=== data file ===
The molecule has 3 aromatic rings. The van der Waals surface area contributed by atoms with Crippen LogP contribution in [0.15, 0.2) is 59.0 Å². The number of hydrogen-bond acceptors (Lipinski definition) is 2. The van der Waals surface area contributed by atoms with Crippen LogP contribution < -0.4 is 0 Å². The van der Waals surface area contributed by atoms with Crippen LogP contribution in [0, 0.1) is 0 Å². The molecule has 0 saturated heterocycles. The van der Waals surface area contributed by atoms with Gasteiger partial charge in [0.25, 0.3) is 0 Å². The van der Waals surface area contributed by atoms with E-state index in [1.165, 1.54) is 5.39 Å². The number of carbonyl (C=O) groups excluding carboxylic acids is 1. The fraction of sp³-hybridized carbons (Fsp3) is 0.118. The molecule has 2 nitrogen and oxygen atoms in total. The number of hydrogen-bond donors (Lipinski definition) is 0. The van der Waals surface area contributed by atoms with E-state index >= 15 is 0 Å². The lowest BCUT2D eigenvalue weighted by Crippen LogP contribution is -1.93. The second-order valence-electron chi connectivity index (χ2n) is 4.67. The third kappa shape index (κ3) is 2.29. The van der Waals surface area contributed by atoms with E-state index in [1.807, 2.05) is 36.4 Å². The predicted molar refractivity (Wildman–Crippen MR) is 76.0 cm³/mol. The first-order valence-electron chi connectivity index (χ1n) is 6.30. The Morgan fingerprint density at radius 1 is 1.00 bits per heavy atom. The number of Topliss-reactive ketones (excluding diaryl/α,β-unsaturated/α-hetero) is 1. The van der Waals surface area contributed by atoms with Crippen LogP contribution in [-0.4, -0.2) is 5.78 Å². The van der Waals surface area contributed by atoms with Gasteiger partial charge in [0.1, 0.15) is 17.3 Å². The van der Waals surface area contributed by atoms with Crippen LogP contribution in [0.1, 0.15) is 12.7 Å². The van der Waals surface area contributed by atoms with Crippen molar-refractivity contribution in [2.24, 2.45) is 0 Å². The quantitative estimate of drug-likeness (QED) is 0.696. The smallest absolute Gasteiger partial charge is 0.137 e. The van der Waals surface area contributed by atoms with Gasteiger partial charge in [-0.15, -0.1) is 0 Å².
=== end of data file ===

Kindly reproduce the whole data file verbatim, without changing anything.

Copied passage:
The molecule has 3 aromatic rings. The van der Waals surface area contributed by atoms with Crippen LogP contribution in [0.15, 0.2) is 59.0 Å². The number of hydrogen-bond acceptors (Lipinski definition) is 2. The van der Waals surface area contributed by atoms with Crippen LogP contribution < -0.4 is 0 Å². The van der Waals surface area contributed by atoms with Crippen LogP contribution in [0, 0.1) is 0 Å². The molecule has 0 saturated heterocycles. The van der Waals surface area contributed by atoms with Gasteiger partial charge in [0.25, 0.3) is 0 Å². The van der Waals surface area contributed by atoms with E-state index in [1.165, 1.54) is 5.39 Å². The number of carbonyl (C=O) groups excluding carboxylic acids is 1. The fraction of sp³-hybridized carbons (Fsp3) is 0.118. The molecule has 2 nitrogen and oxygen atoms in total. The number of hydrogen-bond donors (Lipinski definition) is 0. The van der Waals surface area contributed by atoms with E-state index >= 15 is 0 Å². The lowest BCUT2D eigenvalue weighted by Crippen LogP contribution is -1.93. The second-order valence-electron chi connectivity index (χ2n) is 4.67. The third kappa shape index (κ3) is 2.29. The van der Waals surface area contributed by atoms with E-state index in [1.807, 2.05) is 36.4 Å². The predicted molar refractivity (Wildman–Crippen MR) is 76.0 cm³/mol. The first-order valence-electron chi connectivity index (χ1n) is 6.30. The Morgan fingerprint density at radius 1 is 1.00 bits per heavy atom. The number of Topliss-reactive ketones (excluding diaryl/α,β-unsaturated/α-hetero) is 1. The van der Waals surface area contributed by atoms with Crippen LogP contribution in [-0.4, -0.2) is 5.78 Å². The van der Waals surface area contributed by atoms with Gasteiger partial charge in [0.1, 0.15) is 17.3 Å². The van der Waals surface area contributed by atoms with Crippen LogP contribution in [0.1, 0.15) is 12.7 Å². The van der Waals surface area contributed by atoms with Crippen molar-refractivity contribution in [2.24, 2.45) is 0 Å². The quantitative estimate of drug-likeness (QED) is 0.696. The smallest absolute Gasteiger partial charge is 0.137 e. The van der Waals surface area contributed by atoms with Gasteiger partial charge in [-0.15, -0.1) is 0 Å².